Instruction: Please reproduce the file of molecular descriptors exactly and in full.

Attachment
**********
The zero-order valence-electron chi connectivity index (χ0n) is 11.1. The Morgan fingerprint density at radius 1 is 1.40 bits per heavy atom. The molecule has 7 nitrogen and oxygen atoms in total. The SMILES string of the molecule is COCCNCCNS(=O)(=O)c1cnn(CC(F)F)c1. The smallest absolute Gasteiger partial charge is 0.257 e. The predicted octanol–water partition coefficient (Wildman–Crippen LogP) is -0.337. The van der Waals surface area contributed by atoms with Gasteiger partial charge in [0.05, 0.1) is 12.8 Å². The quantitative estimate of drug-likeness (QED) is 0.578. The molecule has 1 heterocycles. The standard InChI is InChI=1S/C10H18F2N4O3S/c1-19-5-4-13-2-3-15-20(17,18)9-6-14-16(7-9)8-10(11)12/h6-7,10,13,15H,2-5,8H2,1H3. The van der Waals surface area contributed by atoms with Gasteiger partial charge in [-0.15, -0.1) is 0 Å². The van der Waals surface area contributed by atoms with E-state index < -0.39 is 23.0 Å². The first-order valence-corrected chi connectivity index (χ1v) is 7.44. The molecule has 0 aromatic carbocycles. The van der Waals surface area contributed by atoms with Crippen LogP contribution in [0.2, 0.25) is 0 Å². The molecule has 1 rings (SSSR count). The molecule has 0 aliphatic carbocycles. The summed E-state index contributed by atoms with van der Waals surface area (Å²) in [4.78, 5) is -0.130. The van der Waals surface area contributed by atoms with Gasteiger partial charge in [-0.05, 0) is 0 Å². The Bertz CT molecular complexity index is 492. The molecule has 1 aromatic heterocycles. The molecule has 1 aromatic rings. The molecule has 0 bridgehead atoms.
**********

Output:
The zero-order valence-electron chi connectivity index (χ0n) is 11.1. The Morgan fingerprint density at radius 1 is 1.40 bits per heavy atom. The molecule has 7 nitrogen and oxygen atoms in total. The SMILES string of the molecule is COCCNCCNS(=O)(=O)c1cnn(CC(F)F)c1. The smallest absolute Gasteiger partial charge is 0.257 e. The predicted octanol–water partition coefficient (Wildman–Crippen LogP) is -0.337. The van der Waals surface area contributed by atoms with Gasteiger partial charge in [0.05, 0.1) is 12.8 Å². The quantitative estimate of drug-likeness (QED) is 0.578. The molecule has 1 heterocycles. The standard InChI is InChI=1S/C10H18F2N4O3S/c1-19-5-4-13-2-3-15-20(17,18)9-6-14-16(7-9)8-10(11)12/h6-7,10,13,15H,2-5,8H2,1H3. The van der Waals surface area contributed by atoms with Gasteiger partial charge in [-0.15, -0.1) is 0 Å². The van der Waals surface area contributed by atoms with E-state index < -0.39 is 23.0 Å². The first-order valence-corrected chi connectivity index (χ1v) is 7.44. The molecule has 0 aromatic carbocycles. The van der Waals surface area contributed by atoms with Crippen LogP contribution in [0.2, 0.25) is 0 Å². The molecule has 1 rings (SSSR count). The molecule has 0 aliphatic carbocycles. The summed E-state index contributed by atoms with van der Waals surface area (Å²) in [4.78, 5) is -0.130. The van der Waals surface area contributed by atoms with Gasteiger partial charge in [-0.05, 0) is 0 Å². The Bertz CT molecular complexity index is 492. The molecule has 1 aromatic heterocycles. The molecule has 1 aromatic rings. The molecule has 0 bridgehead atoms.